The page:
Microneedles cause less pain, tissue damage and skin inflammation for patients, and could be a significant component of portable medical devices for patients with chronic conditions, such as Parkinson’s disease or diabetes. However, longstanding concerns regarding the possibility of infection associated with microneedles have been an obstacle to their widespread adoption - until now.
The first new technique could be used with microneedles destined for use in permanent or semi-permanent medical devices, such as glucose monitors for patients with diabetes.
The researchers’ modification of the surface of a microneedle with an antimicrobial coating prevented microbial growth and did not adversely affect skin-cell growth. They applied the coating using a laser-based vapour-deposition process that created a thin film of silver (which is antimicrobial) on the microneedle surface.
The second approach would be applicable to degradable microneedles, which are designed to dissolve on the skin’s surface and can be used for single-use drug-delivery situations such as vaccine delivery. Here, the researchers were able to incorporate an antimicrobial agent into the material used to make the microneedle itself. As the degradable microneedle dissolves, it releases the antimicrobial agent, guarding against infection.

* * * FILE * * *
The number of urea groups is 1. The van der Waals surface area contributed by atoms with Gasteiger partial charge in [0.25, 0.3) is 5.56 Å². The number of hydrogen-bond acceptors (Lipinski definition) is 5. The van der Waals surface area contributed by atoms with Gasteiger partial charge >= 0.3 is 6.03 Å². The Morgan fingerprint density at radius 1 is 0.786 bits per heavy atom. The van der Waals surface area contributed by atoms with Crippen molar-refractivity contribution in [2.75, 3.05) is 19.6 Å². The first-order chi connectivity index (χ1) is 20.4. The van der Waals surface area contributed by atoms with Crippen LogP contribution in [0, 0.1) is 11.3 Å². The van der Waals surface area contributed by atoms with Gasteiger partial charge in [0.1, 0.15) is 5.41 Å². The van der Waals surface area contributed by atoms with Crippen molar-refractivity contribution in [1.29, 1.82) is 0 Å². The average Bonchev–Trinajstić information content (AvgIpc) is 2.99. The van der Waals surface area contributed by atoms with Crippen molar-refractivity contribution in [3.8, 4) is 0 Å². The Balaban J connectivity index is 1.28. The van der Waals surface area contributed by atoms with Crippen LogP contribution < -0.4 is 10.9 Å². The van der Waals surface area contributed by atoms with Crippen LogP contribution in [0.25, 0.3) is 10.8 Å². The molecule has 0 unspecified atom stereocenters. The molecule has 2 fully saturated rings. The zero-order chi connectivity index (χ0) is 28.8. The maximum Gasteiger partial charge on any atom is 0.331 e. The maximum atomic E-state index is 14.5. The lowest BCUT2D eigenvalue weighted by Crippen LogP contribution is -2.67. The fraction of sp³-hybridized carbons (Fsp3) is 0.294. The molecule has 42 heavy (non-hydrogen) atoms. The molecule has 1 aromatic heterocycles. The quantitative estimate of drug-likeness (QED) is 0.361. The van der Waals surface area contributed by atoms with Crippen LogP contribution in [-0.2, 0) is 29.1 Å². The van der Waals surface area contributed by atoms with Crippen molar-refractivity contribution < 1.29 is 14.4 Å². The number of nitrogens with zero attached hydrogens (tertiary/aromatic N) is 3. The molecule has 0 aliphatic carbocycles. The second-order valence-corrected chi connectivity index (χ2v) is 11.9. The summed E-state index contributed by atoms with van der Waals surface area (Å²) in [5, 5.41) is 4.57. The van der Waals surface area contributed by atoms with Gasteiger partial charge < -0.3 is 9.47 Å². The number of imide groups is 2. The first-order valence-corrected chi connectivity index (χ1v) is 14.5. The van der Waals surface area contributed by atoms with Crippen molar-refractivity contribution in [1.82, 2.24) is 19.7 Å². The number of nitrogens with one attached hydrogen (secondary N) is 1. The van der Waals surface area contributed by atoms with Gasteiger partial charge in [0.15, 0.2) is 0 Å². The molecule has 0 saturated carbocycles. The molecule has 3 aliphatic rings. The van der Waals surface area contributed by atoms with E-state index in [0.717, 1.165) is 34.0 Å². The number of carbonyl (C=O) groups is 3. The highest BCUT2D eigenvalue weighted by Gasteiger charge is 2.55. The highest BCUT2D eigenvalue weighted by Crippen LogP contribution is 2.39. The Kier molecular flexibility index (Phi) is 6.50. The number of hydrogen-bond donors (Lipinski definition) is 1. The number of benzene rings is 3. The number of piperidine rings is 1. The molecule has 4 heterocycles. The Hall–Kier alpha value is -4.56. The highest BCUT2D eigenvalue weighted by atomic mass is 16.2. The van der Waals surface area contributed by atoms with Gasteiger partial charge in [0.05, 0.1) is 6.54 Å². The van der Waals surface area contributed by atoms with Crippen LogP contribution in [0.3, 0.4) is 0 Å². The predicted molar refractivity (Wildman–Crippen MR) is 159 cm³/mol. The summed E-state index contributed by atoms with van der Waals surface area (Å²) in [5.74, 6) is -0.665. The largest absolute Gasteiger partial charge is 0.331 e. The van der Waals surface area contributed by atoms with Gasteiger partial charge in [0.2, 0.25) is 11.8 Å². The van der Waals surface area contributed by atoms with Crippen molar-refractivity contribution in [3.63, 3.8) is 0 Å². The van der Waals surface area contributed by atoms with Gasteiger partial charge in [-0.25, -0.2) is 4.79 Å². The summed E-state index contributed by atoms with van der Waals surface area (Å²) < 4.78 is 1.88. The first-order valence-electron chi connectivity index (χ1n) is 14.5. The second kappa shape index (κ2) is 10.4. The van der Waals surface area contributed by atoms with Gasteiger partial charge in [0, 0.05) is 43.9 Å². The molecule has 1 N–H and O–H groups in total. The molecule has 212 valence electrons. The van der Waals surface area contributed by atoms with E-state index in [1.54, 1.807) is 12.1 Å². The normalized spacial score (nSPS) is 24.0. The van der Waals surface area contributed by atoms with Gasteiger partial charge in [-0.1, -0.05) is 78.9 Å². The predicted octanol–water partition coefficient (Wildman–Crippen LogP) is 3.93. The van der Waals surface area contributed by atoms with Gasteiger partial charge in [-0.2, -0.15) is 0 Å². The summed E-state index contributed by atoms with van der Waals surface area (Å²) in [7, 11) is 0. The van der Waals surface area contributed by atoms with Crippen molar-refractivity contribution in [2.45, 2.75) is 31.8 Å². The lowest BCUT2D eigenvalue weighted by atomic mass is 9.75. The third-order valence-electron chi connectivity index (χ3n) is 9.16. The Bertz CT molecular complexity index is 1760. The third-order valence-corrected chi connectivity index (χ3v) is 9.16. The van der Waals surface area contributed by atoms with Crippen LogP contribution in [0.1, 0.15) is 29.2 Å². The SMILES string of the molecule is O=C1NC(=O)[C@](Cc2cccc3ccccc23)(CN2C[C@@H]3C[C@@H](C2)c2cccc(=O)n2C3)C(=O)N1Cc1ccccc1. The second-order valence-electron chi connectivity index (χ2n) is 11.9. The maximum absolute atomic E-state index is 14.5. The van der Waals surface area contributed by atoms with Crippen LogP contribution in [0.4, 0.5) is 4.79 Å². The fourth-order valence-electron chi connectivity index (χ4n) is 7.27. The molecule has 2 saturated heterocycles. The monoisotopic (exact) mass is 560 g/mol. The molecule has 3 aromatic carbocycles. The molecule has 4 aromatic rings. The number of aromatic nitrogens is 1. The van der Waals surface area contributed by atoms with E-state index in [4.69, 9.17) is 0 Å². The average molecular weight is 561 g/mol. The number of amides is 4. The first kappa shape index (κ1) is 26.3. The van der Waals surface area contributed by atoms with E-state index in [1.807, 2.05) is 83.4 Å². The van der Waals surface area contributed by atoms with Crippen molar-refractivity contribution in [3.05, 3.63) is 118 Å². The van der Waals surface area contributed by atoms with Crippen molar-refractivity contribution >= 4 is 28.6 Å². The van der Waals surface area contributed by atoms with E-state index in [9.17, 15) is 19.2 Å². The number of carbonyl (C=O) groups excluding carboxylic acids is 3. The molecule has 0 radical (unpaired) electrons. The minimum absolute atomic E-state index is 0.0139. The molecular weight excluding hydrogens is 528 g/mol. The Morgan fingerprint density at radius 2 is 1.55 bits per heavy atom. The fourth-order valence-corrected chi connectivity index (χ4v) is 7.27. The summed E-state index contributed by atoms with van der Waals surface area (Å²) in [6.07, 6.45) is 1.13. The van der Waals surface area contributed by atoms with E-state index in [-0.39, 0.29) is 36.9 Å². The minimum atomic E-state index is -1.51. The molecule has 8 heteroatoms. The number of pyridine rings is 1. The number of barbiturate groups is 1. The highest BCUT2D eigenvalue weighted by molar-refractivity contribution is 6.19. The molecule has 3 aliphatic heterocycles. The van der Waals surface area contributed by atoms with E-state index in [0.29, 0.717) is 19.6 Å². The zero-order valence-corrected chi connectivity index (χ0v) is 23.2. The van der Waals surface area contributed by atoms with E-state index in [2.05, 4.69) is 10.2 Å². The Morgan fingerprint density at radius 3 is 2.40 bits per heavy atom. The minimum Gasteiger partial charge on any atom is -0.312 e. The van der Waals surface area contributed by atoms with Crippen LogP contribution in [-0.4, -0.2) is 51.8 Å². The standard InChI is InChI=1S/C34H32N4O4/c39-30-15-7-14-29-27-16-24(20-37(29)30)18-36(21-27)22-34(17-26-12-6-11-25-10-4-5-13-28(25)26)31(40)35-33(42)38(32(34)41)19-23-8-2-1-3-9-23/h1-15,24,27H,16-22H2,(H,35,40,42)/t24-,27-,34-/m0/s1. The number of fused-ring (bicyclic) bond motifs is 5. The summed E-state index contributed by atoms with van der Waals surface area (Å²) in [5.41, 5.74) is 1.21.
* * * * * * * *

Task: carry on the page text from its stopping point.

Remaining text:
’We expect these approaches to result in more widespread use of microneedles in outpatient treatments and technologies,’ said Dr Roger Narayan, a North Carolina State University researcher. ’For example, microneedles could be used as a relatively pain-free and user-friendly alternative to conventional needles in diabetes treatment.’